The assassination of JFK did not start conspiracy theory discourse but it certainly seems to be the biggest log in the fire.
Julius Caesar’s death was a conspiracy, as was the killing of Abraham Lincoln. John Kennedy had no “Et tu Brutus?” moment. They blew his mind out in a car.
In the years after the assassination of President John Kennedy on November 22, 1963, there was not the dearth of information that now exists.
The Zapruder film was only seen in public for the first time in 1969 at the Clay Shaw trial. There were occasional television clips seen after that regulated to late night syndication. The first actual network broadcast of the Zapruder film was on ABC (Good Night America) in March 1975 albeit also late at night. Incidentally the host was Geraldo Rivera.
There’s no Zapruder film in Rush to Judgement. Mark Lane’s book of the same name was a best seller in 1966. The book was the first critique of any kind to the findings of the Warren Commission. Lane narrates the subsequent titular documentary, a film filled with talking head interviews of eye-witnesses to the event.
Many of the people Lane interviews are forgotten by time. They have not been immortalized by popular culture in films like Oliver Stone’s JFK, or books like Jim Marrs’ “Crossfire” or David Lifton’s “Best Evidence.”
Some of them have made the transition though. Like Lee Bowers.
Bowers was working in a railway station tower that had a bird’s eye reverse view of the Grassy Knoll including activity behind the picket fence. A coda to the film mentions Bowers died in an automobile accident after he was filmed but before Rush to Judgment was released in 1967.
Lane appears in the film in reverse shots, sometimes holding a pipe. Lane inhales at one point. That’s such a 1960s dad thing; smoking a pipe. Men wore hats, not caps, in the Kennedy era. Hats and pipes seemed to disappear after JFK’s death.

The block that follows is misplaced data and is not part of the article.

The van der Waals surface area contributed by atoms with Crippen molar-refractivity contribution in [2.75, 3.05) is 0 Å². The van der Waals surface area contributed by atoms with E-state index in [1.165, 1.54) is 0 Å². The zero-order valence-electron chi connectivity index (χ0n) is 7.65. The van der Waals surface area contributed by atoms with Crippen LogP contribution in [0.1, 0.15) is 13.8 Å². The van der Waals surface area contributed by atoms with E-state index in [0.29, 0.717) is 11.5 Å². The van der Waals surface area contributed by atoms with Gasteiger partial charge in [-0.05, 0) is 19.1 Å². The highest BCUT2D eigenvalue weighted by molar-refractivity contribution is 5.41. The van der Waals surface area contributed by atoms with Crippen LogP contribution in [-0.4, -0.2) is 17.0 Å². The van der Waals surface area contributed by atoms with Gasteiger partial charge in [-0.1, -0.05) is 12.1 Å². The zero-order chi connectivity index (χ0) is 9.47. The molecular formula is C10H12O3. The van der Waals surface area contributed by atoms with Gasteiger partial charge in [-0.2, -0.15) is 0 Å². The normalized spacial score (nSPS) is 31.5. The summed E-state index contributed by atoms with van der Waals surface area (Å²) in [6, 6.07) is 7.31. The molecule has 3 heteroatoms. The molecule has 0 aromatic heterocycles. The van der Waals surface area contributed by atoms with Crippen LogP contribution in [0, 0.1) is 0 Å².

Rush to Judgment is a stationary film. The camera never moves, except for archival clips, and everyone is shot in the same medium close-up shot. Nobody would make a documentary like this nowadays.
Yet what is being said fascinates and astounds to such a degree you can’t move your eyes.
Expect footage of Lee Harvey Oswald being arrested and statements he makes on the way to jail. There’s also footage of the Warren Commission: Warren; Russell, Jr.; Dulles; Cooper; Boggs; McCloy; and Ford.
Lane delves into the Tippett murder in a way that’s been ignored by most mainstream media. Here we get eye witness accounts from people who were never interviewed by the Warren Commission.
Phrases that have entered the JFK conspiracy lexicon like “Maggie’s drawers” and “Back and to the left,” are heard at various times from the talking head subjects.
According to Lane who backs up the claim with a televised statement, Charles Brehm was standing about 30-feet away and in a archival news interview states the skull blew “left and back.”
If you were watching Rush to Judgment in the year it was released there would be a sense you were privy to information that wasn’t being talked about on the then three network news channels.
Talking heads include James Tague who was struck by a piece of concrete that was blown off the curb by a stray bullet. Lane tracked down practically everyone standing on the overpass bridge or along the sidewalk in front of the Grassy Knoll.
Employees who worked for Jack Ruby, a female manager, and a piano player, give credence to a shady atmosphere that permeated his nightclub.
Lane sweeps up by offering accounts from a handful of eye-witnesses to Tippet’s shooting.
One character that stands out is small town newspaper editor Penn Jones, Jr. who himself was compiling evidence and interviews since November 1963. Yet another person seeking the truth who’s been forgotten by history.
Mark Lane’s Rush to Judgement has been digitally remastered for theatrical release. Directed by Emile de Antonio, one of the most politically charged filmmakers of his era, the film harkens back to stone age documentary techniques that come across with post-holocaust results.
The theatrical re-release coincides with the 60th anniversary of the JFK assassination. While Rush to Judgement has been available on sources like Youtube this is the first time it’s been seen on the big screen since initial release, distributed in the new millennium by Films We Like.
Rush to Judgment unwinds in Houston at the Museum of Fine Arts, Houston on Sunday, November 19 (5 pm.) and Wednesday, November 22 (2 pm.)